Parents who are less able to diminish their anger are more likely to resort, over time, to the use of harsh, punitive discipline and hostile conflict behavior toward their teenagers, research finds.
The field of adolescent psychology increasingly focuses on parents, with researchers asking how mothers and fathers control themselves—and their anger—in difficult interactions with their children.
“Discipline issues usually peak during toddlerhood and then again during adolescence, because both periods are really marked by exploration and figuring out who you are, and by becoming more independent,” says Melissa Sturge-Apple, a professor of psychology and dean of graduate studies at the University of Rochester.
Thinking on your feet
Yet the developmental changes during puberty and the transition to adolescence mean that parents need to adjust their parenting behaviors, she adds. Part of that adjustment is parents’ ability to think on their feet and navigate conflicts with flexibility as their teens strive for more autonomy and greater input in the decision-making processes.
Sturge-Apple is the lead author of the study about mothers’ and fathers’ capacity for self-regulation as well as hostile parenting during their child’s early adolescence. The study appears in the journal Development and Psychopathology.
In this study, Sturge-Apple and her colleagues looked at how mothers and fathers regulated their stress in response to conflict with their adolescent children. They then examined how the stress response affected their discipline of the child. The researchers measured parents’ physiological regulation using RMSSD, a common way to assess heart rate variability. The laboratory-based assessments took place roughly one year apart.
Why ‘set shifting’ matters
The scientists also measured parents’ set-shifting capacity—that is, the parents’ ability to be flexible and to consider alternative factors, such as their child’s age and development.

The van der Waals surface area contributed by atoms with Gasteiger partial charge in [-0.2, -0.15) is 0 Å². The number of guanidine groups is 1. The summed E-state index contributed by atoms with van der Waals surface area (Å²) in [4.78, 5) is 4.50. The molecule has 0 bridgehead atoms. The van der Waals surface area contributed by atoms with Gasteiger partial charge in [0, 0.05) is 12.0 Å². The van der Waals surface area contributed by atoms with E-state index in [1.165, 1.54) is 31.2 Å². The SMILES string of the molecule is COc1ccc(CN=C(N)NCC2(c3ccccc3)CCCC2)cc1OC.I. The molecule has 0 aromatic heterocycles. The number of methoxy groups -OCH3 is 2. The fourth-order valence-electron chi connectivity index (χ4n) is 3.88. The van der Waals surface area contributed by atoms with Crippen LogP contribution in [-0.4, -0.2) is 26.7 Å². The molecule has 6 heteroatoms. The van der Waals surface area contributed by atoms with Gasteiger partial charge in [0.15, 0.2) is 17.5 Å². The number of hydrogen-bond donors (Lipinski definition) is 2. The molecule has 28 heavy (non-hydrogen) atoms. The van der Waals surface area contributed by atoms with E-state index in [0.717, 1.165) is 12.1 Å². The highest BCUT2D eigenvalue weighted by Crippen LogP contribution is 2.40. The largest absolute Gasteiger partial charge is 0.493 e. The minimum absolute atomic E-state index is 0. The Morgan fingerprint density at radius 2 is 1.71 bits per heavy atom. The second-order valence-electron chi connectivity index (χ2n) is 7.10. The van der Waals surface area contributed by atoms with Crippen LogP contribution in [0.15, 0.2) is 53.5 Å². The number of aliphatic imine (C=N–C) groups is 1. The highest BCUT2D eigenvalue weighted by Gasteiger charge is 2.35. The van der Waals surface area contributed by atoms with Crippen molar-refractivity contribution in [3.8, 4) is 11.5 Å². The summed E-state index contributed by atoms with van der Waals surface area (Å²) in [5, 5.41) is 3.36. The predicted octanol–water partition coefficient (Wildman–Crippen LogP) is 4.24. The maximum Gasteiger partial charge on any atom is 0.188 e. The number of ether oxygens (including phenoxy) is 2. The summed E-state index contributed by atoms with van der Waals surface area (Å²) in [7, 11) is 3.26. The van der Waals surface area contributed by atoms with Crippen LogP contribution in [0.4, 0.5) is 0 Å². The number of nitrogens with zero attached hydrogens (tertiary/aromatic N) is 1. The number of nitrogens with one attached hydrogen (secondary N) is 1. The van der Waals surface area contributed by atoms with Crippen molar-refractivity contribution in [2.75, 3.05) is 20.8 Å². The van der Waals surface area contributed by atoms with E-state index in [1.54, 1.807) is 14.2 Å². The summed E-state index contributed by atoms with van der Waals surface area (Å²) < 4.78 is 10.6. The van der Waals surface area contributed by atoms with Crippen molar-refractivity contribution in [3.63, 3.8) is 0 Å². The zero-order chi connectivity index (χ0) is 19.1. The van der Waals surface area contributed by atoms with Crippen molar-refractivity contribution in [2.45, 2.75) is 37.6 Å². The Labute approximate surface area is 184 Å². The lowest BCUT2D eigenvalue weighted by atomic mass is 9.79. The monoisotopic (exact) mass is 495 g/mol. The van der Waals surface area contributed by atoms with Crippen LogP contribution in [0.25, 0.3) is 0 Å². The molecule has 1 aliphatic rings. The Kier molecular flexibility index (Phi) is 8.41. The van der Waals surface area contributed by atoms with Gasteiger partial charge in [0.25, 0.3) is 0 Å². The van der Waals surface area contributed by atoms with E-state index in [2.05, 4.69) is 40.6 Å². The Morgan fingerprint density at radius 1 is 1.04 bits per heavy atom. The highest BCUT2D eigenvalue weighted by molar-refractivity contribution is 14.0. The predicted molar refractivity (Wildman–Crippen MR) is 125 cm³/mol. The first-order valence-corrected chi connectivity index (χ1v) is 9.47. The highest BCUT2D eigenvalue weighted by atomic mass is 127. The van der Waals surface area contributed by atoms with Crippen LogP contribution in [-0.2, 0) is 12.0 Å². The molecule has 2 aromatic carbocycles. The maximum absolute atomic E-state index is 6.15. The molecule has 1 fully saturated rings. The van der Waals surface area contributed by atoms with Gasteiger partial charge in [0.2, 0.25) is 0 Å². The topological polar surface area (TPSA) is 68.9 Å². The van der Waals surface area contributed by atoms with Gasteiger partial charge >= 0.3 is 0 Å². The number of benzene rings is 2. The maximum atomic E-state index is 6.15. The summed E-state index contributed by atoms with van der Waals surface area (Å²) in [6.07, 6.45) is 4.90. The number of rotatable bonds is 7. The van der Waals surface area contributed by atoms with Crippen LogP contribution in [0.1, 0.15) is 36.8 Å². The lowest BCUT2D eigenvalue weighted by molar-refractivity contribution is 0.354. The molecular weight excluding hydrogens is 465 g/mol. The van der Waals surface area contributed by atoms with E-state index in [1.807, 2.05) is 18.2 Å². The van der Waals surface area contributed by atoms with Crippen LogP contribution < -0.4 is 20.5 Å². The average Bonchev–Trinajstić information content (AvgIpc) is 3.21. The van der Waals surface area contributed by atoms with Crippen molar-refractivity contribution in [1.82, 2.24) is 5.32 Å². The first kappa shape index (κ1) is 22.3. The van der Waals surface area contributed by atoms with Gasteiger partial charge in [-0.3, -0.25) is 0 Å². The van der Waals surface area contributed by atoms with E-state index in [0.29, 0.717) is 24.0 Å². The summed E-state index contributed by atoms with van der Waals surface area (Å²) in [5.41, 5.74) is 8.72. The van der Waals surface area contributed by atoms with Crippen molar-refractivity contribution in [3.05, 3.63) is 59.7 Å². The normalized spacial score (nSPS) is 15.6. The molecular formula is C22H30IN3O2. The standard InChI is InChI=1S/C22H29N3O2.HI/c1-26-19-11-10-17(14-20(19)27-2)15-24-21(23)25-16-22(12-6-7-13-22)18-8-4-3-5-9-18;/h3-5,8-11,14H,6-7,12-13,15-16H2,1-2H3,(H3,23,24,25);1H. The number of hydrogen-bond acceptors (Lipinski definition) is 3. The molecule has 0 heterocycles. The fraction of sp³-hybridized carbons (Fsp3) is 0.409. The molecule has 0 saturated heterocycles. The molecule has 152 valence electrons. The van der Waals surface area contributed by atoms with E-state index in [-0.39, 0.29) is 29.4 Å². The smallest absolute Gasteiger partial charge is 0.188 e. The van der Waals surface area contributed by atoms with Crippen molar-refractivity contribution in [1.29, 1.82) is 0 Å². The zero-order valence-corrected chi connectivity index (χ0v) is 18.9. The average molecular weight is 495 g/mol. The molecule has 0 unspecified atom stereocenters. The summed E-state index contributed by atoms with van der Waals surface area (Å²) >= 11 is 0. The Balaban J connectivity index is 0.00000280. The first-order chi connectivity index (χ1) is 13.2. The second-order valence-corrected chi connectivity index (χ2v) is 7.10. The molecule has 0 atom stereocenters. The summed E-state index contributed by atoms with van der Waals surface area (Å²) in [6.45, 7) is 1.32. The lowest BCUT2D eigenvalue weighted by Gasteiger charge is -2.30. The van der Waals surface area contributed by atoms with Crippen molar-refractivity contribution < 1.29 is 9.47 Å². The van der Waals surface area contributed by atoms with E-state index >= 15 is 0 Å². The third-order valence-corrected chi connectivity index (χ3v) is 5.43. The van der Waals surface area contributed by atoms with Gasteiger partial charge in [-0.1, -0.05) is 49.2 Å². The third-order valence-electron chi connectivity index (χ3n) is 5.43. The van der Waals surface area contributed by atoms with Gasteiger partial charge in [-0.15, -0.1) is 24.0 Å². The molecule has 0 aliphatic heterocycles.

“Set shifting is important because it allows parents to alter flexibly and deliberately their approaches to handling the changeable behaviors of their children in ways that help them to resolve their disagreements,” says Davies.
On average, fathers were not as good as mothers at set shifting and were less able to control their physiological anger response. As a result, they were more likely to think that their teen was intentionally difficult, or “just trying to push buttons,” which in turn guided their decisions about discipline.
However, the researchers found that those fathers who were better at set shifting than others were also better able to counteract difficulties in physiological regulation. These episodes of physiological dysregulation, the team discovered, predicted over time an increase in parents’ angry responses—and that essentially, set shifting offsets this angry response tendency.
“As we learn more, these findings may have important implications for building and refining parenting programs,” says Davies. “For example, there are exercises that help increase physiological regulation in ways that may ultimately reduce hostile parenting behaviors for mothers and fathers.”
Dad the ‘enforcer’?
An obvious deficit sparked the research: more than 99 percent of parent regulation studies have focused exclusively on mothers.
There’s an irony in past research studies’ almost exclusive focus on mothers.
“Dads are typically the enforcer in the family and this role may be difficult to override,” says Sturge-Apple. “Thus, the ability to be flexible in responses may help dads, more than moms, adjust to the changes of adolescence.”
The research, which included 193 fathers, mothers, and their young teenagers (ages 12 to 14), took place at the university’s Mt. Hope Family Center. The National Institute of Child Health and Human Development supported the work.
Source: University of Rochester